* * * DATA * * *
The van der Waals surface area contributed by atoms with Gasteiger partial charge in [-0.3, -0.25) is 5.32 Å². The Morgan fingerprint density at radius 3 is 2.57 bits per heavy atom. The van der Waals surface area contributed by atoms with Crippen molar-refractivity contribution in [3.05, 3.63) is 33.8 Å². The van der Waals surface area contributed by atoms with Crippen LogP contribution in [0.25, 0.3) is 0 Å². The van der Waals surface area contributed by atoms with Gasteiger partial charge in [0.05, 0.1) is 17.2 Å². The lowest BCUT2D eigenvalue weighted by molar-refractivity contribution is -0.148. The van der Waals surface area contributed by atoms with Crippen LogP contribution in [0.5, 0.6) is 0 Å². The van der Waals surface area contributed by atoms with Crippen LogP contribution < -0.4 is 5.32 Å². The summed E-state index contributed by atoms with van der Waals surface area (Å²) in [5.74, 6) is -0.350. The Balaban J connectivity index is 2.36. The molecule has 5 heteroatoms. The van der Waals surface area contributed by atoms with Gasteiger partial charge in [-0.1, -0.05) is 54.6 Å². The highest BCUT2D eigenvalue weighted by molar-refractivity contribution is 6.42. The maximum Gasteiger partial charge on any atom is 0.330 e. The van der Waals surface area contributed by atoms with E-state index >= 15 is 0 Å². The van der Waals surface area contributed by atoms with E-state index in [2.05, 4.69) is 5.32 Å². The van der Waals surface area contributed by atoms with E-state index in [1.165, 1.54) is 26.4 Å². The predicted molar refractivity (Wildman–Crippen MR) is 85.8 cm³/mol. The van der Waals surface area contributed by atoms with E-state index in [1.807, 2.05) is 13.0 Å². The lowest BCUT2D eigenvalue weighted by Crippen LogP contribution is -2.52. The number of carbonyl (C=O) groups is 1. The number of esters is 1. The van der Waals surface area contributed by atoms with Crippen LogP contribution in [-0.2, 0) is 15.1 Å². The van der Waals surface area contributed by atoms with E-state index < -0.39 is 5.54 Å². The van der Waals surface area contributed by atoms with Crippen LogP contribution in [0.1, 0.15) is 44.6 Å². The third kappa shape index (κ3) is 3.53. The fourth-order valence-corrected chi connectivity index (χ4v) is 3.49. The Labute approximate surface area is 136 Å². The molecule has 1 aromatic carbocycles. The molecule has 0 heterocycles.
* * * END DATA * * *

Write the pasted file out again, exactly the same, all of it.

The van der Waals surface area contributed by atoms with Gasteiger partial charge in [-0.3, -0.25) is 5.32 Å². The Morgan fingerprint density at radius 3 is 2.57 bits per heavy atom. The van der Waals surface area contributed by atoms with Crippen molar-refractivity contribution in [3.05, 3.63) is 33.8 Å². The van der Waals surface area contributed by atoms with Crippen LogP contribution in [0.25, 0.3) is 0 Å². The van der Waals surface area contributed by atoms with Gasteiger partial charge in [0.05, 0.1) is 17.2 Å². The lowest BCUT2D eigenvalue weighted by molar-refractivity contribution is -0.148. The van der Waals surface area contributed by atoms with Crippen LogP contribution in [0.5, 0.6) is 0 Å². The van der Waals surface area contributed by atoms with Crippen LogP contribution < -0.4 is 5.32 Å². The summed E-state index contributed by atoms with van der Waals surface area (Å²) in [5.74, 6) is -0.350. The Balaban J connectivity index is 2.36. The molecule has 5 heteroatoms. The van der Waals surface area contributed by atoms with Gasteiger partial charge in [-0.1, -0.05) is 54.6 Å². The highest BCUT2D eigenvalue weighted by molar-refractivity contribution is 6.42. The maximum Gasteiger partial charge on any atom is 0.330 e. The van der Waals surface area contributed by atoms with E-state index >= 15 is 0 Å². The van der Waals surface area contributed by atoms with E-state index in [2.05, 4.69) is 5.32 Å². The van der Waals surface area contributed by atoms with E-state index in [1.165, 1.54) is 26.4 Å². The predicted molar refractivity (Wildman–Crippen MR) is 85.8 cm³/mol. The van der Waals surface area contributed by atoms with E-state index in [1.807, 2.05) is 13.0 Å². The lowest BCUT2D eigenvalue weighted by Crippen LogP contribution is -2.52. The number of carbonyl (C=O) groups is 1. The number of esters is 1. The van der Waals surface area contributed by atoms with Crippen LogP contribution in [-0.2, 0) is 15.1 Å². The van der Waals surface area contributed by atoms with E-state index < -0.39 is 5.54 Å². The van der Waals surface area contributed by atoms with Crippen LogP contribution in [0.1, 0.15) is 44.6 Å². The third kappa shape index (κ3) is 3.53. The fourth-order valence-corrected chi connectivity index (χ4v) is 3.49. The Labute approximate surface area is 136 Å². The molecule has 1 aromatic carbocycles. The molecule has 0 heterocycles.